Hitting the Books, Hitting the Streets

Oxnard High School students talk about what helps them in the real world.

Mayra Sanchez, Photo Editor

UrbanDictionary.com defines being “book smart” as “being able to succeed scholastically, and not necessarily in the real world”, and someone who is “street smart” as “A person who has a lot of common sense and knows what’s going on in the real world.” Ironically, the website also defines being street smart as someone who “actually listens to sh*t and understands sh*t.”

Putting it into his own words, Oxnard High School senior Juwan Anderson said, “If you’re book smart, you’ll be able to get farther by having ideas that you wouldn’t necessarily have if you’re street smart.” However, this statement alone does not define how Anderson sees himself. He explains that he considers himself “pretty well-read”, but doesn’t see how that translates to his everyday interactions.

On the other hand, senior Shady O’Campo believes that being book smart is more beneficial, saying, “Being book smart, you have other opportunities to pursue your education so you wouldn’t have to live in an environment where you do have to be street smart.” O’Campo defends her claim by adding, “I definitely am not street smart. I noticed that I’m book smart because I get really good grades in school. But when it comes to shopping and getting groceries, I get nervous and say stupid stuff… I’m just in la-la land most of the time.”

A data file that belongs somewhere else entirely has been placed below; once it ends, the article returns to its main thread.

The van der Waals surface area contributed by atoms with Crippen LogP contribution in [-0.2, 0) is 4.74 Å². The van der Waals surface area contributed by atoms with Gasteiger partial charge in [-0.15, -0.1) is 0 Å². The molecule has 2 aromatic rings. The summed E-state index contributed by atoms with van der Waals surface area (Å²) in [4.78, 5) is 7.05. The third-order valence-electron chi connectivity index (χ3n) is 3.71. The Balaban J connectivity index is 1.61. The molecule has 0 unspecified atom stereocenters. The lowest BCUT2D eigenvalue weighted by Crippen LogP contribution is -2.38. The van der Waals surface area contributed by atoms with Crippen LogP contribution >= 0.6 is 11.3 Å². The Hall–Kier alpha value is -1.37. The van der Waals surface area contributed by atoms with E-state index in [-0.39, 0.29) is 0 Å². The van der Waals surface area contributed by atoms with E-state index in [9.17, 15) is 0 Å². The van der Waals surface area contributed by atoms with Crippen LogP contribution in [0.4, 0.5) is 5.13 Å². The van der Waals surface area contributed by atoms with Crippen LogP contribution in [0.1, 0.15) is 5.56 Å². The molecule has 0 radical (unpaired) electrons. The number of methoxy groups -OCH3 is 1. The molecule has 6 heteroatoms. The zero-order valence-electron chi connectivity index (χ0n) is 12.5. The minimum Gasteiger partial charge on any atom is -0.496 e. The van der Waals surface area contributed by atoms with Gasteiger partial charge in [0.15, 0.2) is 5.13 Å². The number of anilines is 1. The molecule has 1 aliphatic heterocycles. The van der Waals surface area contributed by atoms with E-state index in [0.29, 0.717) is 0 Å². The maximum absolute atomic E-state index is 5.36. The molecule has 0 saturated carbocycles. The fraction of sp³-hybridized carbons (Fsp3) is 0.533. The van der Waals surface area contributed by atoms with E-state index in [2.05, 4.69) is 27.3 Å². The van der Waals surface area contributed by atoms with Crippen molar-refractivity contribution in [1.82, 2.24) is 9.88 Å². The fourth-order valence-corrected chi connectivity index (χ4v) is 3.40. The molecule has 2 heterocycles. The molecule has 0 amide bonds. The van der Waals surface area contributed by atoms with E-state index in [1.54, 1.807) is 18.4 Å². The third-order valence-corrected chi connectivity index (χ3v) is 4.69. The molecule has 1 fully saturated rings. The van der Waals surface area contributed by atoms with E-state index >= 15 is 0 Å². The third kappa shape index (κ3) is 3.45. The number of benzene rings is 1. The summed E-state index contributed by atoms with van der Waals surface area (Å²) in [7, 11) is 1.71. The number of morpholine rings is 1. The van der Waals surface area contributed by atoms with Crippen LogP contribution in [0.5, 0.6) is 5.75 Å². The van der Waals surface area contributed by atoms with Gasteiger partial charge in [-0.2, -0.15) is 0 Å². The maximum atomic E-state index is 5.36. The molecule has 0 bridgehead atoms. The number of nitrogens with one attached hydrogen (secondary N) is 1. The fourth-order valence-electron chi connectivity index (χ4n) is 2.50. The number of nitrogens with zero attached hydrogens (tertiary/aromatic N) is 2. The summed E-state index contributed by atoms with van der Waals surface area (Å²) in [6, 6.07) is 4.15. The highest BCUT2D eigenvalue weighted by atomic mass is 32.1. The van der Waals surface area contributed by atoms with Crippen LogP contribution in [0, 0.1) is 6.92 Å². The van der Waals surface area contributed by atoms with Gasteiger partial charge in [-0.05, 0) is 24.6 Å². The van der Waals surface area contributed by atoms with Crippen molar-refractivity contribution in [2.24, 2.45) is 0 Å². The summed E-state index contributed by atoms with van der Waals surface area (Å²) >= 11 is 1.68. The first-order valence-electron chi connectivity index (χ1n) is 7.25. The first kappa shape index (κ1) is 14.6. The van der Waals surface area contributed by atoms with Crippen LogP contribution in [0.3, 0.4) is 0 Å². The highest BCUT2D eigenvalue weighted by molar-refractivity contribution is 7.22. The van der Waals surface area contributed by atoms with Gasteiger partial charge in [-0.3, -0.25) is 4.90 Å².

Like O’Campo, OHS senior Esther Vasquez agrees that being book smart will get one farther in life. “I feel like you can survive being more book smart than street smart, because being book smart can always help you no matter what,” Vasquez said. “It’s harder to survive just being street smart because being street smart doesn’t give you room to grow, while having book smarts can take you into college and being street smart… you’re just stuck with what you already know.”